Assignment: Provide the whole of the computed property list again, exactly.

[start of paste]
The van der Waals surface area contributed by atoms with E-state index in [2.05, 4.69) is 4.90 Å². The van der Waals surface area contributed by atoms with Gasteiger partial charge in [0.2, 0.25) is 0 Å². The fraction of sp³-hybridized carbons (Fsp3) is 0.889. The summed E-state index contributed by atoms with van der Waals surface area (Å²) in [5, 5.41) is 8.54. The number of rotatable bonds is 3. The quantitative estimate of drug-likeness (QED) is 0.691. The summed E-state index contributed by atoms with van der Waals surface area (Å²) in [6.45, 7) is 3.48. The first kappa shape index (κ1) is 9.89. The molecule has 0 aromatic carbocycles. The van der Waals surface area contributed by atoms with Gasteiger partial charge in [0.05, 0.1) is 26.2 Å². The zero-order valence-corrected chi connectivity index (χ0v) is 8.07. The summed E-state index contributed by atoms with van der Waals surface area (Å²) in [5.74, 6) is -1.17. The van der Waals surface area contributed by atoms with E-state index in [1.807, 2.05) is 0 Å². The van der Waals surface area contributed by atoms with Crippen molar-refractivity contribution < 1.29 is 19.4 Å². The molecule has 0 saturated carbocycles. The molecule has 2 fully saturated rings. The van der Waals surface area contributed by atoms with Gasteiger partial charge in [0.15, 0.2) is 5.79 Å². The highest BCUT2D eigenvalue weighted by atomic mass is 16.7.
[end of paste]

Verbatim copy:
The van der Waals surface area contributed by atoms with E-state index in [2.05, 4.69) is 4.90 Å². The van der Waals surface area contributed by atoms with Gasteiger partial charge in [0.2, 0.25) is 0 Å². The fraction of sp³-hybridized carbons (Fsp3) is 0.889. The summed E-state index contributed by atoms with van der Waals surface area (Å²) in [5, 5.41) is 8.54. The number of rotatable bonds is 3. The quantitative estimate of drug-likeness (QED) is 0.691. The summed E-state index contributed by atoms with van der Waals surface area (Å²) in [6.45, 7) is 3.48. The first kappa shape index (κ1) is 9.89. The molecule has 0 aromatic carbocycles. The van der Waals surface area contributed by atoms with Gasteiger partial charge in [0.05, 0.1) is 26.2 Å². The zero-order valence-corrected chi connectivity index (χ0v) is 8.07. The summed E-state index contributed by atoms with van der Waals surface area (Å²) in [5.74, 6) is -1.17. The van der Waals surface area contributed by atoms with E-state index in [1.807, 2.05) is 0 Å². The van der Waals surface area contributed by atoms with Crippen molar-refractivity contribution < 1.29 is 19.4 Å². The molecule has 0 saturated carbocycles. The molecule has 2 fully saturated rings. The van der Waals surface area contributed by atoms with Gasteiger partial charge in [0.15, 0.2) is 5.79 Å². The highest BCUT2D eigenvalue weighted by atomic mass is 16.7.